As our medical school expands, an increasing number of practising physicians will be needed as mentors to ensure that our profession renews itself. Opportunities to upgrade mentoring skills will be needed throughout the province. We must make every effort to provide the resources for this crucial upgrading activity, even though this may be difficult when so many practitioners are overworked because of the shortage of doctors. We must fulfill our responsibilities to both our profession and the society members who rely on us for their health care.
For our profession to survive, we must fulfill our professional responsibility to society, our colleagues, and medical students despite adverse circumstances.
As physicians and members of a profession, we have a complex relationship with society. We are highly respected, are granted generous privileges and reasonable autonomy, and in return we are entrusted with the care of patients, the maintenance of standards, and the expectation that we will sustain our ranks by educating the next generation of physicians.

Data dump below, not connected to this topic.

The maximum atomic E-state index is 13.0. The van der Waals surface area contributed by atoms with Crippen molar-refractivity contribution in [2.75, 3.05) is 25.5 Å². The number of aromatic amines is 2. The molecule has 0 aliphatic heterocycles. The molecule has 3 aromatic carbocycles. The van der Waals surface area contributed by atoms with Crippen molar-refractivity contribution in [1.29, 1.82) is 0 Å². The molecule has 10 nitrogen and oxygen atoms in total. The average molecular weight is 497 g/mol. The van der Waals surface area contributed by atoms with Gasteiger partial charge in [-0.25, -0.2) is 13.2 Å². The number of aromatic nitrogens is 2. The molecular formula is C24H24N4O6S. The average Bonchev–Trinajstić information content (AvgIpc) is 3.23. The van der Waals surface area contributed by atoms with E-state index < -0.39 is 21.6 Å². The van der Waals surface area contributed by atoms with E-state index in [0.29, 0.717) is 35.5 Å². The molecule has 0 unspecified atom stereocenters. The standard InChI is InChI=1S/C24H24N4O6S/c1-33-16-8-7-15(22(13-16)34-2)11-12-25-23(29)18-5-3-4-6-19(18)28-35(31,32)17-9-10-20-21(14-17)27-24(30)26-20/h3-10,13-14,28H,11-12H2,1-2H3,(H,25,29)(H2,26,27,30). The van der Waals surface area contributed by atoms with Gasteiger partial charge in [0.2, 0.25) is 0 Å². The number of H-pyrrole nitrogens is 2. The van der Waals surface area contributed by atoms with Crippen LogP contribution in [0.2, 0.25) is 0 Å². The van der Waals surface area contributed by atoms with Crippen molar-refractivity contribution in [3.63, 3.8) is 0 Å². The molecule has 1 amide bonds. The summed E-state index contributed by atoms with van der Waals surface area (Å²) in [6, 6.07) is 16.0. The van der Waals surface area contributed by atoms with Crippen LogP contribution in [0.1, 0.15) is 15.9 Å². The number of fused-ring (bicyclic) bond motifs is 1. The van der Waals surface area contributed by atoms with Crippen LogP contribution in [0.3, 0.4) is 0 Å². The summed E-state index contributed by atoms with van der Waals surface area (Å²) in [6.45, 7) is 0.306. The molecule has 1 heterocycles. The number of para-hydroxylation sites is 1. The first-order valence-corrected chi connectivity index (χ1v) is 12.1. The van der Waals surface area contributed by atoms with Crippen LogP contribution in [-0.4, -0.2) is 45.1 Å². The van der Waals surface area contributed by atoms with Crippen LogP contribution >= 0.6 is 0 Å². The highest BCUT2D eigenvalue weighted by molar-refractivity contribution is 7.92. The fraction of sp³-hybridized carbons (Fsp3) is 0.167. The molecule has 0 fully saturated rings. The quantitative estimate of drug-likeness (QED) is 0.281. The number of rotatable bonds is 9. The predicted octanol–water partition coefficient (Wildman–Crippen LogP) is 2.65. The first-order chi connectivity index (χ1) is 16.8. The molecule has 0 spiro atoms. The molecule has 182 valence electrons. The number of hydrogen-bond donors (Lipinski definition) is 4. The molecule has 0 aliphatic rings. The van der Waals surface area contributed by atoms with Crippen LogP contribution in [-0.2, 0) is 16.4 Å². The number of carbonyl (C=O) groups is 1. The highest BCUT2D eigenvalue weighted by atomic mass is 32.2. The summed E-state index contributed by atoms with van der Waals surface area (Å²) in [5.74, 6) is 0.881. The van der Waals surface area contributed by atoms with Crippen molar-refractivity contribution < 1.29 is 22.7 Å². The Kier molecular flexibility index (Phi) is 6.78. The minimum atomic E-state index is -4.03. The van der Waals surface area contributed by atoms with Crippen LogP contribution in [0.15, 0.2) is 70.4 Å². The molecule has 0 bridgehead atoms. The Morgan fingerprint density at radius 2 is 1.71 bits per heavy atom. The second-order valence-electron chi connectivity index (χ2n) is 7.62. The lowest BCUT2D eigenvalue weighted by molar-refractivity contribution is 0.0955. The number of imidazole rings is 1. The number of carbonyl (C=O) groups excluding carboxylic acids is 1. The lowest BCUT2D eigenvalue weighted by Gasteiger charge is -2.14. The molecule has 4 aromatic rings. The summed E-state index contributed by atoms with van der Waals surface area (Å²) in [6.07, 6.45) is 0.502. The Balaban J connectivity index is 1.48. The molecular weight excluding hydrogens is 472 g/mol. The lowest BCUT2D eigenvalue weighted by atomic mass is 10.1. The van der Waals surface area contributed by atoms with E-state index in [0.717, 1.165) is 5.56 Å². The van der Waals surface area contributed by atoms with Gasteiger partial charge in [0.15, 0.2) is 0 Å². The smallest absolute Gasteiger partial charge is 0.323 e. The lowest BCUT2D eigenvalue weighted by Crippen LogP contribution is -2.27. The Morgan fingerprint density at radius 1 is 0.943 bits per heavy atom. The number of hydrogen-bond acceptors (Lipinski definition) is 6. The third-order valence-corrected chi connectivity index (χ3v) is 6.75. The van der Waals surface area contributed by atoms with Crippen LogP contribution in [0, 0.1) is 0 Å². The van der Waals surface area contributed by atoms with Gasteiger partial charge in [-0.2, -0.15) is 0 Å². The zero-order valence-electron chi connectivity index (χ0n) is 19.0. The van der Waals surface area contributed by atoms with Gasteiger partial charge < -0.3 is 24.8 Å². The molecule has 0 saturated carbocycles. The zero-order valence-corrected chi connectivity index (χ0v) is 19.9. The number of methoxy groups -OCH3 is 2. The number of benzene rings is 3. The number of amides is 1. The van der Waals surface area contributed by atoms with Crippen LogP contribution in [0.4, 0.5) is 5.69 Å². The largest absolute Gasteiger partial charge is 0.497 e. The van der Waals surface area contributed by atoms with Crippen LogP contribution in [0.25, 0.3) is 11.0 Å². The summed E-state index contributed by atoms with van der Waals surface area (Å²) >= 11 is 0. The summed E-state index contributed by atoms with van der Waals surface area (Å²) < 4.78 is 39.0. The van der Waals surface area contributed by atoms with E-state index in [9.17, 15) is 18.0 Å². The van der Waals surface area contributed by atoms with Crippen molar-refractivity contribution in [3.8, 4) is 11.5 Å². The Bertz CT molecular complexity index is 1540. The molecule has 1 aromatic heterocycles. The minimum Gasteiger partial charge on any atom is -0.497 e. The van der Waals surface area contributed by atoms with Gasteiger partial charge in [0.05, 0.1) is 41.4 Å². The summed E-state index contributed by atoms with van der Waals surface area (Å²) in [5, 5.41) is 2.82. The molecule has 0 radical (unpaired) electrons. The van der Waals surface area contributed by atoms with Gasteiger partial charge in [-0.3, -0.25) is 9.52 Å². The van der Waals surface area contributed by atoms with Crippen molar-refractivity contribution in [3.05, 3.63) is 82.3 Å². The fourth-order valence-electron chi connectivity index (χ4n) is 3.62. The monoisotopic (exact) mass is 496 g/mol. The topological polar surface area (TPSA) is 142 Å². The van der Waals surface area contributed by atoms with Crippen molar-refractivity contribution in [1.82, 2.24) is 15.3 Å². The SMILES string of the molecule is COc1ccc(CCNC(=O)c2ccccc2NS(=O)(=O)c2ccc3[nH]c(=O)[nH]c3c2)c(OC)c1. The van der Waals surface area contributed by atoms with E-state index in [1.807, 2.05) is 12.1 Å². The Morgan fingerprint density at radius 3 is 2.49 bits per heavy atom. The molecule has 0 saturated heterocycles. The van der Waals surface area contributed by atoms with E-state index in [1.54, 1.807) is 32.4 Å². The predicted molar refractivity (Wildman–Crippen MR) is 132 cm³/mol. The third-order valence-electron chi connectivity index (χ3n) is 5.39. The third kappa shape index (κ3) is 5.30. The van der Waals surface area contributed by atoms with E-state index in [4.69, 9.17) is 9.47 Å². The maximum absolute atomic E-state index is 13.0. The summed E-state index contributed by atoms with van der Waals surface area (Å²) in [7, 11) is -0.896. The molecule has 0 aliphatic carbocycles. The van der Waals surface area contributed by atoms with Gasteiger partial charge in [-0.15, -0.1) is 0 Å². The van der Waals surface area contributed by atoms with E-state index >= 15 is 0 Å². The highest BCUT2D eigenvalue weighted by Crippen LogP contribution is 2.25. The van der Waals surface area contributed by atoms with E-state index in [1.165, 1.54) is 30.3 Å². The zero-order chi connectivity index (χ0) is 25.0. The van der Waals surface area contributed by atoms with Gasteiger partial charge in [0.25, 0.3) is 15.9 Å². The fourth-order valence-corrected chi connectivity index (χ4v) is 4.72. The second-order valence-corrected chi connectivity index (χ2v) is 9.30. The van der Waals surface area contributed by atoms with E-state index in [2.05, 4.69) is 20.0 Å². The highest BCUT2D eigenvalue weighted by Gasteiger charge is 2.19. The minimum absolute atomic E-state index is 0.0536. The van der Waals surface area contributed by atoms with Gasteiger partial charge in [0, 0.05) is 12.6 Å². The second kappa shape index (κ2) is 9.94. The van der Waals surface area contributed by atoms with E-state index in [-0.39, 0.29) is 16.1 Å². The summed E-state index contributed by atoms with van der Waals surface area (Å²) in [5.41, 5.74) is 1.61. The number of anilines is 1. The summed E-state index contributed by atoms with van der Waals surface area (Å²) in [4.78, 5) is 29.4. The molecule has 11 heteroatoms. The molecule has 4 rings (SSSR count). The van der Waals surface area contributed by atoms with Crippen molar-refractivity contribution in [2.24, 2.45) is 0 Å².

The nature of medical education has undergone many changes. The ancient traditions of the Hippocratic oath, our professional code of ethics, and our ownership of the requisite body of knowledge and skill have obliged physicians throughout the ages to educate their successors, thus continually renewing the profession. All of us are heir to this tradition and owe our education to those practising mentor physicians who gave countless hours of their time, knowledge, and skills, without pay and with little regard for what it cost them personally to do so. This is no longer the case. The concentration of teaching into research-oriented universities, the focus on acute tertiary care in teaching hospitals, the lack of physicians in nonurban areas, the changing provision of health care, and the changing economics of medical practice have forced us to reconsider how we educate new physicians.